decided: November 17, 1981.
RODNEY R. BAYS, PETITIONER
COMMONWEALTH OF PENNSYLVANIA, UNEMPLOYMENT COMPENSATION BOARD OF REVIEW, RESPONDENT. HYDRIL COMPANY, INTERVENOR
Appeal from the Order of the Unemployment Compensation Board of Review in case of In Re: Claim of Rodney R. Bays, No. B-188285.
Joseph M. Olimpi, for petitioner.
No appearance for respondent.
Henry J. Wallace, Jr., with him John E. Lyncheski, and Stephen J. Stabler, Reed, Smith, Shaw & McClay, for intervenor.
President Judge Crumlish, Jr. and Judges Rogers and Craig, sitting as a panel of three. Opinion by Judge Rogers.
[ 62 Pa. Commw. Page 422]
Rodney Bays who was discharged from his job has appealed from an order of the Unemployment Compensation Board of Review denying him unemployment compensation benefits on the ground that his unemployment was the result of his willful misconduct. Section 402(e) of the Unemployment Compensation Law, Act of December 5, 1936, Second Ex. Sess., P.L. (1937) 2897, as amended, 43 P.S. 802(e). We affirm.
Bays was employed as a craneman by Hydril Company for about five and one-half years. He was a member of Local Union 2755 of the United Steel-workers of America which was the collective bargaining representative of Hydril's employees. The collective bargaining agreement provided that union members would not strike or engage in work stoppages and that no member-employee would participate in any such activities. The agreement also provided for usual grievance procedures.
On August 20, 1979, union members initiated a work stoppage, in violation of the agreement, in a dispute over disciplinary action taken against four employees. The employees returned to work August 23 but renewed the unlawful strike on August 27. The second stoppage ended September 4.
There is evidence that Bays was regularly on the picket line on the occasions of both strikes.
All employees who participated in the illegal strikes received some form of disciplinary action, ranging from dismissal to letters of warning. Twenty-two employees were discharged, forty-five were suspended and about three hundred were sent letters of warning. The employer adduced evidence that the twenty-two discharged employees consisted of those such as Bays who were regularly on the picket line during the strikes. In addition there was evidence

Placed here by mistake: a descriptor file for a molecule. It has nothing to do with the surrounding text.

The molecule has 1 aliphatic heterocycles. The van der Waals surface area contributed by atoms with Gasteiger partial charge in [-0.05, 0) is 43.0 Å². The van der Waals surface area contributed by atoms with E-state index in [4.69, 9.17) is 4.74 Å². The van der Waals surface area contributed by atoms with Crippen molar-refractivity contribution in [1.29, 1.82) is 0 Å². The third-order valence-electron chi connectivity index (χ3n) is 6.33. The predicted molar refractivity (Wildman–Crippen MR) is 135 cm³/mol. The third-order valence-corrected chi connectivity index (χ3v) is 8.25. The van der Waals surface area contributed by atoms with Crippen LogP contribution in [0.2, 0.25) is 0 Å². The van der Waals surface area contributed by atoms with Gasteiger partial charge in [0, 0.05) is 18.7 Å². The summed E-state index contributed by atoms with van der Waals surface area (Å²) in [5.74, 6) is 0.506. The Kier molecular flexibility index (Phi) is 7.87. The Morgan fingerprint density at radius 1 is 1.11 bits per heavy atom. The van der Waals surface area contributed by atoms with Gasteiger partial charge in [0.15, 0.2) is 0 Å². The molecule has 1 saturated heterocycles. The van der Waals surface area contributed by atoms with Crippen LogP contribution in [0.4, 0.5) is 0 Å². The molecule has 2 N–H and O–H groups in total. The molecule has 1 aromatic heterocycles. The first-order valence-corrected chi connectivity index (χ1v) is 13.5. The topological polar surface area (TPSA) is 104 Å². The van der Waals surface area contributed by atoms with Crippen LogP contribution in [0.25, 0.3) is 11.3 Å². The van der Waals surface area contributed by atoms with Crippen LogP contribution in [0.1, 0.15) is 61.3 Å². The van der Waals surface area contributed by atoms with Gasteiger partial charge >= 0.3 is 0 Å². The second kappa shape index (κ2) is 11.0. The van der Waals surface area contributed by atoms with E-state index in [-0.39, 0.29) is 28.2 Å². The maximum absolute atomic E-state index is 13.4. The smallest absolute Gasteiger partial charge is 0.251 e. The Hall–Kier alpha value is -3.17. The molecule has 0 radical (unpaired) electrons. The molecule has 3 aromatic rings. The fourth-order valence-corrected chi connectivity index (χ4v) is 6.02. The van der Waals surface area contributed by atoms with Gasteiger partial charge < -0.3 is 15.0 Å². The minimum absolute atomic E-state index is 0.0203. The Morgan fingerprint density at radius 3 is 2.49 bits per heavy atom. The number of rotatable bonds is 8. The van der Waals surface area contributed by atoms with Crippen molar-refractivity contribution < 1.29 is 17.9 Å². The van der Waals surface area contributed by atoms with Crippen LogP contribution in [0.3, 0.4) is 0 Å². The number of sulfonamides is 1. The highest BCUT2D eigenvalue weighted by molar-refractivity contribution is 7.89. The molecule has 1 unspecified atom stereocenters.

[ 62 Pa. Commw. Page 423]
that Bays used very abusive language toward a company supervisor.
Participation in an illegal work stoppage is willful misconduct. Progress Manufacturing Company v. Unemployment Compensation Board of Review, 406 Pa. 163, 176 A.2d 632 (1962); Unemployment Compensation Board of Review v. National Aluminum Company, 22 Pa. Commonwealth Ct. 519, 349 A.2d 527 (1975). Bays does not dispute the fact that he participated in the illegal work stoppages. He argues that his actions should not disqualify him for compensation because other employees who participated in the work stoppage were not discharged. He relies in this regard on Woodson v. Unemployment Compensation Board of Review, 461 Pa. 439, 336 A.2d 867 (1975). Woodson is not pertinent. There, the evidence was the employer had discharged black employees for lateness but did not fire white employees who were guilty of the same offense. On these facts, the Supreme Court concluded that the employer had established one standard for blacks and another for whites and that the use of such a standard in determining entitlement to unemployment compensation constituted state action based on racially discriminatory policies. There is nothing in this record suggesting that the claimant's discharge for engaging in illegal strikes was in furtherance of a policy of racial discrimination which would be furthered by denying unemployment compensation. More apposite is the case of Moran v. Unemployment Compensation Board of Review, 42 Pa. Commonwealth Ct. 195, 400 A.2d 257 (1979) where a union steward discharged for participating in an illegal work stoppage and denied unemployment compensation, contended that he had been discharged because he was a union official and cited in support of this proposition a National Labor Relations Board determination that his discharge was an unfair labor
[ 62 Pa. Commw. Page 424]
practice. We held that for the purposes of grant or denial of unemployment compensation the matter properly under scrutiny is the employee's conduct, not that of the employer, and that the claimant's employer was entitled to expect that a union official would discourage rather than, as was the case, encourage other employees to disobey a no-strike clause.
In short, unless the employer's disparate treatment of his employees with respect to discharges for misconduct demonstrates that the action of the discharge complained of is in reality an act of unlawful discrimination, which the denial of unemployment compensation would reinforce, the compensation authorities' determination that compensation should be refused will not be disturbed on the ground that other employees arguably equally guilty of misconduct were not discharged.
And Now, this 17th day of November, 1981, the order of the Unemployment Compensation Board of Review dated October 3, 1980 is affirmed.
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